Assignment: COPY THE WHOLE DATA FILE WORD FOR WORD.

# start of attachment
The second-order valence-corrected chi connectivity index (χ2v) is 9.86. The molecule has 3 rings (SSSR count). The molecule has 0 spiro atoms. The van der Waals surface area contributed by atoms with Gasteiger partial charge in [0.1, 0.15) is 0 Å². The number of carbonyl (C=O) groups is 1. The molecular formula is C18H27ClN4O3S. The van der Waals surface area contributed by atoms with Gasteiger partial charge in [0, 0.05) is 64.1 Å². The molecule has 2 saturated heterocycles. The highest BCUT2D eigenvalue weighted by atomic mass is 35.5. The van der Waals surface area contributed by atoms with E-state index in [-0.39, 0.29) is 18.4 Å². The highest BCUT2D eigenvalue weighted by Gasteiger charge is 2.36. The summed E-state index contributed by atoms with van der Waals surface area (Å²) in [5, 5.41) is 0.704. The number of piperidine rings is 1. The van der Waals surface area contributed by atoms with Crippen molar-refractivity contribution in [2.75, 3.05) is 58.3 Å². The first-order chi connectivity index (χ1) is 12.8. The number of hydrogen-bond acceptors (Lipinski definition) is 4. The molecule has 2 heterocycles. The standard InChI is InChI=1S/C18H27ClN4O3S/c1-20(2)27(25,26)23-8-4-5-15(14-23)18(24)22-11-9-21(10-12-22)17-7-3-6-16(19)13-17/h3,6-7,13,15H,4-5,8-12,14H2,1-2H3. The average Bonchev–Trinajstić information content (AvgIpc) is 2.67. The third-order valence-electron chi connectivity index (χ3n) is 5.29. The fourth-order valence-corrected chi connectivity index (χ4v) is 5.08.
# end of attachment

The second-order valence-corrected chi connectivity index (χ2v) is 9.86. The molecule has 3 rings (SSSR count). The molecule has 0 spiro atoms. The van der Waals surface area contributed by atoms with Gasteiger partial charge in [0.1, 0.15) is 0 Å². The number of carbonyl (C=O) groups is 1. The molecular formula is C18H27ClN4O3S. The van der Waals surface area contributed by atoms with Gasteiger partial charge in [0, 0.05) is 64.1 Å². The molecule has 2 saturated heterocycles. The highest BCUT2D eigenvalue weighted by atomic mass is 35.5. The van der Waals surface area contributed by atoms with E-state index in [-0.39, 0.29) is 18.4 Å². The highest BCUT2D eigenvalue weighted by Gasteiger charge is 2.36. The summed E-state index contributed by atoms with van der Waals surface area (Å²) in [5, 5.41) is 0.704. The number of piperidine rings is 1. The van der Waals surface area contributed by atoms with Crippen molar-refractivity contribution in [2.75, 3.05) is 58.3 Å². The first-order chi connectivity index (χ1) is 12.8. The number of hydrogen-bond acceptors (Lipinski definition) is 4. The molecule has 2 heterocycles. The standard InChI is InChI=1S/C18H27ClN4O3S/c1-20(2)27(25,26)23-8-4-5-15(14-23)18(24)22-11-9-21(10-12-22)17-7-3-6-16(19)13-17/h3,6-7,13,15H,4-5,8-12,14H2,1-2H3. The average Bonchev–Trinajstić information content (AvgIpc) is 2.67. The third-order valence-electron chi connectivity index (χ3n) is 5.29. The fourth-order valence-corrected chi connectivity index (χ4v) is 5.08.